"Through ear and eye, we are both defined and manipulated fictions of such potency that they are able to replace our own experience, often becoming our sole experience of a reality."
.$--Gore Vidal in "Screening History"
Marie Antoinette was a kind and gracious lady who, under certain circumstances, could become a real party animal. Jim Garrison was a salt-of-the-earth guy whose instincts about a far-reaching conspiracy to assassinate President John F. Kennedy were largely accurate. And Christopher Columbus was stout-hearted visionary who didn't mean to cause anybody harm.
Such, at least, is history according to Hollywood.
As played by Norma Shearer in 1938's "Marie Antoinette," the frivolous French monarch did indeed fit the above description. In "JFK," the complex New Orleans politician was streamlined into a Frank Capra-type idealist, the perfect fit for Oliver Stone's perspective and Kevin Costner's persona. And Gerard Depardieu, who has specialized in complex characterizations, had one of his simplest assignments in this year's "1492: Conquest of Paradise," which presented the controversial explorer as a conventional action hero.
"Some people -- probably more than we realize -- know history only from popular culture," says Dr. Francis Swietek, associate professor of history at the University of Dallas.
Spike Lee's vision of "Malcolm X," will be, for many viewers, the salient memory of the black leader. For young audiences, Oliver Stone's view of the Kennedy assassination in "JFK" may be as implacable as if it had indeed been carved in stone. And to the vast majority of filmgoers, Michael Mann's "The Last of the Mohicans" may represent the final word on the French and Indian Wars. Had either of the two recent versions of the Christopher Columbus saga been widely seen, their impact could have been greater than any historical text.
Perhaps as a result of the popularity of "Dances With Wolves," interest in historical subjects has heightened, and filmmakers are capitalizing on it. After the release of "Hoffa," will it be possible to think of the missing union leader without also thinking of Jack Nicholson, who portrays him in the drama -- and who also has expressed a desire to play Napoleon in a future film?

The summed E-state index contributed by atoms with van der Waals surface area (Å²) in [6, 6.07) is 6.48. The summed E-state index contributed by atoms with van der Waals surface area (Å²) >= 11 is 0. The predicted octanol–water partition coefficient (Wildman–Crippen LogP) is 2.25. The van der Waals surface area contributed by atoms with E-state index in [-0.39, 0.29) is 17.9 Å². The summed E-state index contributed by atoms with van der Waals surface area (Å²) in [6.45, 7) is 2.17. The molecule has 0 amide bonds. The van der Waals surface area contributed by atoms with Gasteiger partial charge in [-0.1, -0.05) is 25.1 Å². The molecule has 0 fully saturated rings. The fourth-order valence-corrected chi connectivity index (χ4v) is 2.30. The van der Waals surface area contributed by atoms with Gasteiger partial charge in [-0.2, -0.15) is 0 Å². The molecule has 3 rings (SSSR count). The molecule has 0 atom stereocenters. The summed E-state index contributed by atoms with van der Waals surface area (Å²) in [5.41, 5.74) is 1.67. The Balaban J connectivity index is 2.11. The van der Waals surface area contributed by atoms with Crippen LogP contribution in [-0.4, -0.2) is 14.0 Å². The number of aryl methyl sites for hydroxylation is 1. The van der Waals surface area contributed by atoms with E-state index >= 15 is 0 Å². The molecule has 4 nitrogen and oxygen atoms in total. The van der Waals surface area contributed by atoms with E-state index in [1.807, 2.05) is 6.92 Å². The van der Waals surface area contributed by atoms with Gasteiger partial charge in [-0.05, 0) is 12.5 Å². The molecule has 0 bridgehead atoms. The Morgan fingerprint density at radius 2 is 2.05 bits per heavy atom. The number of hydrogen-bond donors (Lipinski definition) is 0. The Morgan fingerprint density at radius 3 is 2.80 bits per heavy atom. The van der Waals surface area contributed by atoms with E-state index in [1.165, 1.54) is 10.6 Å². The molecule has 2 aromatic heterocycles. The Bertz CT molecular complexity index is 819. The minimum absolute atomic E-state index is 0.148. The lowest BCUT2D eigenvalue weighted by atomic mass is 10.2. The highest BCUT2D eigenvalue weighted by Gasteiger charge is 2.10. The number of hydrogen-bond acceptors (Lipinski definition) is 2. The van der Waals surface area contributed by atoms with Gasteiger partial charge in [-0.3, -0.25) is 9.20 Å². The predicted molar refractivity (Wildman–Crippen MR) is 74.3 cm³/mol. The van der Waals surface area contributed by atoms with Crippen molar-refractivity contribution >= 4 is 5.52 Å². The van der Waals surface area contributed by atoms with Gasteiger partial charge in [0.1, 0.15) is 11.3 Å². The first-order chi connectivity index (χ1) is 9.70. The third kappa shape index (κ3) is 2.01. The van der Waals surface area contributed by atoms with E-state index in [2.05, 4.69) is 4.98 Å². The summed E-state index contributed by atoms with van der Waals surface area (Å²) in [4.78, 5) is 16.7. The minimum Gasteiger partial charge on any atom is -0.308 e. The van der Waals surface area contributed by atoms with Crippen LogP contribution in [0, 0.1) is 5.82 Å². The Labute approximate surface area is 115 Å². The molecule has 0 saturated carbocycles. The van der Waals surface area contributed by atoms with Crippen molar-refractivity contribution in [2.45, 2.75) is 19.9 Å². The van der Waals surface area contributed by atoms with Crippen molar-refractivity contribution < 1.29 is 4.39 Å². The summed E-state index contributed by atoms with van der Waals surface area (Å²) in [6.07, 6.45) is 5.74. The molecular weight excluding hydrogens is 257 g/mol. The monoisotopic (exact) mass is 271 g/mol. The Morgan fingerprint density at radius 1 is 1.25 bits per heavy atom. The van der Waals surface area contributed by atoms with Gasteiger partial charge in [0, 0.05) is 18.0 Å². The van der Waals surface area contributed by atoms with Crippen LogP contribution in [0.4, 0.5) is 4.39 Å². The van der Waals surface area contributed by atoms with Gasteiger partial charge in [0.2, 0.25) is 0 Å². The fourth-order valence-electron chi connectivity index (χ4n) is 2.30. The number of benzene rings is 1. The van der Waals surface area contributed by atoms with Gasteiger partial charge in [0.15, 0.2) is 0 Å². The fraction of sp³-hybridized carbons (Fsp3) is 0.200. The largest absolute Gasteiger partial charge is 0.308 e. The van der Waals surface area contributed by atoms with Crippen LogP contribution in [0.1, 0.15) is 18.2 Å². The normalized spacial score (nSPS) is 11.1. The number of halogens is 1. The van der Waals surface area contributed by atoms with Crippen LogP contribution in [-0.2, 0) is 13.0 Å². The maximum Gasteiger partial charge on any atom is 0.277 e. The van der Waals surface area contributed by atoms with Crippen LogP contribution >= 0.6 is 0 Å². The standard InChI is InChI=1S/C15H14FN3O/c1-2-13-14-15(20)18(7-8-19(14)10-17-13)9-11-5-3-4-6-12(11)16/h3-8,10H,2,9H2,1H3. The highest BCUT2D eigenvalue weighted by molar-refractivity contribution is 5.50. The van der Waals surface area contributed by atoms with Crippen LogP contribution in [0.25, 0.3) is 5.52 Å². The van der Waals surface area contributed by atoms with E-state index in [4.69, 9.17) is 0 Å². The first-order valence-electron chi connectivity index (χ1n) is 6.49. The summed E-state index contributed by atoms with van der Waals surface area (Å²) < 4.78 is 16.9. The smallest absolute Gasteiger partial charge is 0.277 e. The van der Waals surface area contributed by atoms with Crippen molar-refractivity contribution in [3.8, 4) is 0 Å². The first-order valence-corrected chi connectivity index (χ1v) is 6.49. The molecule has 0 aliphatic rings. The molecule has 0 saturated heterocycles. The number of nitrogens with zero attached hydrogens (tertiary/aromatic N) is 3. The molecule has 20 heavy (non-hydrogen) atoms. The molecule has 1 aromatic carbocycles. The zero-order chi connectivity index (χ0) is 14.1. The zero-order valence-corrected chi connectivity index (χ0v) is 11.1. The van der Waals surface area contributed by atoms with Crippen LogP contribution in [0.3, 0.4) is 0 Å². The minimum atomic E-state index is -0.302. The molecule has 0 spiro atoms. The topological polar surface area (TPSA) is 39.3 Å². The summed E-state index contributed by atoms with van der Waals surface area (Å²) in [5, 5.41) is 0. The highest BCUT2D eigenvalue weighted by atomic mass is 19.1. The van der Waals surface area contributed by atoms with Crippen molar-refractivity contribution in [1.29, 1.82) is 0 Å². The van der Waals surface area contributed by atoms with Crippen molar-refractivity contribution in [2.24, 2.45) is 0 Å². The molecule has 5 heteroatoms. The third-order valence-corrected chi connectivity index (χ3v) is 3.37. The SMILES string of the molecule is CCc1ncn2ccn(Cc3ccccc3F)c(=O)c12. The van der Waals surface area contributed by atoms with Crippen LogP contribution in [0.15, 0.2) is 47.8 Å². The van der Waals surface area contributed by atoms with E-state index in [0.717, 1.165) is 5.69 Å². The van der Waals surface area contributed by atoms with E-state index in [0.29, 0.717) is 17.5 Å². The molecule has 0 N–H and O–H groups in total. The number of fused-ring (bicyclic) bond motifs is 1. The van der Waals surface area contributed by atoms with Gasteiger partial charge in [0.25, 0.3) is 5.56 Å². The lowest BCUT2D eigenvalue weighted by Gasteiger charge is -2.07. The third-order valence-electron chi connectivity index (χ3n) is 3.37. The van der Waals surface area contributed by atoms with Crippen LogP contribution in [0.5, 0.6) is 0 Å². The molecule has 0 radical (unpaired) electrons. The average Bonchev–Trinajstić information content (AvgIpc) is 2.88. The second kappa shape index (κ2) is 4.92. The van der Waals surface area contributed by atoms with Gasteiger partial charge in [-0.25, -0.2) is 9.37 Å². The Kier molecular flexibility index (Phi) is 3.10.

Also coming up are the end-of-the-year release of "Chaplin," with Robert Downey Jr. portraying 50 years in the life of Charlie Chaplin, and the tentatively titled "Somersby," the Americanized version of the French romantic tragedy "The Return of Martin Guerre." The spring release stars Jodie Foster and Richard Gere.
History teachers understandably take a mixed view of Hollywood's refusal to let the history books speak for themselves.
"Most historians believe film has the potential for many benefits," Mr. Swietek says. "But we live in a non-verbal age," he cautions -- and that means historical films may have greater impact than ever before.
However, John Lewis, an English professor at Southern Methodist University who also teaches a Western civilization course, believes that "Hollywood is not much a cause as a symptom [of the casual attitude toward history].
"Students tend to invent mythical versions of events even before the movies get around to it," Mr. Lewis says. "No distortion that Hollywood could come up with could be weirder than what students already think. They believe in political rhetoric. They think Ronald Reagan got the hostages back from Iran whereas Jimmy Cartercouldn't."
He emphasizes that "the students are not really at fault. . . . As a nation, we tend to play fast and loose with history -- and unlike the Russians, our approach doesn't have a conscious plan."
Like most history professors, Mr. Lewis has sympathy for the screenwriter. "A film has to turn historical happenings into a story with a linear series of events, including crucial occurrences that everyone in the movie recognizes as great moments in time. There's no allowance for the gradualness of history, for the fact that some of the greatest forces in history were invisible at the time."